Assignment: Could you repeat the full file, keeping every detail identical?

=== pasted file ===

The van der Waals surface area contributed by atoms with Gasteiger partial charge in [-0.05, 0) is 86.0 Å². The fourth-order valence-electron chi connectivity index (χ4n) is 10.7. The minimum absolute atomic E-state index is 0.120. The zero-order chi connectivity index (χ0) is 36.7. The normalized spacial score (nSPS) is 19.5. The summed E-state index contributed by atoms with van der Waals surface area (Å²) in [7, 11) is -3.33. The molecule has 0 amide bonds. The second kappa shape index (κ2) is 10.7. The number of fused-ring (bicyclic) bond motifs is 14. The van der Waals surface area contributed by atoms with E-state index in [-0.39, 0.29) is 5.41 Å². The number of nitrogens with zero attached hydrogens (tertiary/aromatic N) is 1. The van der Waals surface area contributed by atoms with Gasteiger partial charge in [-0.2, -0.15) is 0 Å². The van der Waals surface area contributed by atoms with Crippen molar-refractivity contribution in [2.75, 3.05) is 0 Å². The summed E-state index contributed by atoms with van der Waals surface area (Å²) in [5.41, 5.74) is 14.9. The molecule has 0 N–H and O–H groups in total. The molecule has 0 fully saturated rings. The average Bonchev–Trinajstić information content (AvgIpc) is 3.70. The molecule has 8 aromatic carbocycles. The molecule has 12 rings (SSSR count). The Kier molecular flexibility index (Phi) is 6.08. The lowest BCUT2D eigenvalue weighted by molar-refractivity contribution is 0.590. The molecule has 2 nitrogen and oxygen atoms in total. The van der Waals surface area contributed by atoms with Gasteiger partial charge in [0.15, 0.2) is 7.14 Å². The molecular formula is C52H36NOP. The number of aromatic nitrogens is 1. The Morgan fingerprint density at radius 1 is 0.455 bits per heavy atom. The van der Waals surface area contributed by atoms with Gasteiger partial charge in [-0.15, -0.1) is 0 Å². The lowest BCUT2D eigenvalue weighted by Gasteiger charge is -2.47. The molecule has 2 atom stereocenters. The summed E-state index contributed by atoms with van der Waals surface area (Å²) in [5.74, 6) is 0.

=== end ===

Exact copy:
The van der Waals surface area contributed by atoms with Gasteiger partial charge in [-0.05, 0) is 86.0 Å². The fourth-order valence-electron chi connectivity index (χ4n) is 10.7. The minimum absolute atomic E-state index is 0.120. The zero-order chi connectivity index (χ0) is 36.7. The normalized spacial score (nSPS) is 19.5. The summed E-state index contributed by atoms with van der Waals surface area (Å²) in [7, 11) is -3.33. The molecule has 0 amide bonds. The second kappa shape index (κ2) is 10.7. The number of fused-ring (bicyclic) bond motifs is 14. The van der Waals surface area contributed by atoms with E-state index in [-0.39, 0.29) is 5.41 Å². The number of nitrogens with zero attached hydrogens (tertiary/aromatic N) is 1. The van der Waals surface area contributed by atoms with Gasteiger partial charge in [-0.2, -0.15) is 0 Å². The van der Waals surface area contributed by atoms with Crippen molar-refractivity contribution in [2.75, 3.05) is 0 Å². The summed E-state index contributed by atoms with van der Waals surface area (Å²) in [5.41, 5.74) is 14.9. The molecule has 0 N–H and O–H groups in total. The molecule has 0 fully saturated rings. The average Bonchev–Trinajstić information content (AvgIpc) is 3.70. The molecule has 8 aromatic carbocycles. The molecule has 12 rings (SSSR count). The Kier molecular flexibility index (Phi) is 6.08. The lowest BCUT2D eigenvalue weighted by molar-refractivity contribution is 0.590. The molecule has 2 nitrogen and oxygen atoms in total. The van der Waals surface area contributed by atoms with Gasteiger partial charge in [0.15, 0.2) is 7.14 Å². The molecular formula is C52H36NOP. The number of aromatic nitrogens is 1. The Morgan fingerprint density at radius 1 is 0.455 bits per heavy atom. The van der Waals surface area contributed by atoms with Gasteiger partial charge in [-0.15, -0.1) is 0 Å². The lowest BCUT2D eigenvalue weighted by Gasteiger charge is -2.47. The molecule has 2 atom stereocenters. The summed E-state index contributed by atoms with van der Waals surface area (Å²) in [5.74, 6) is 0.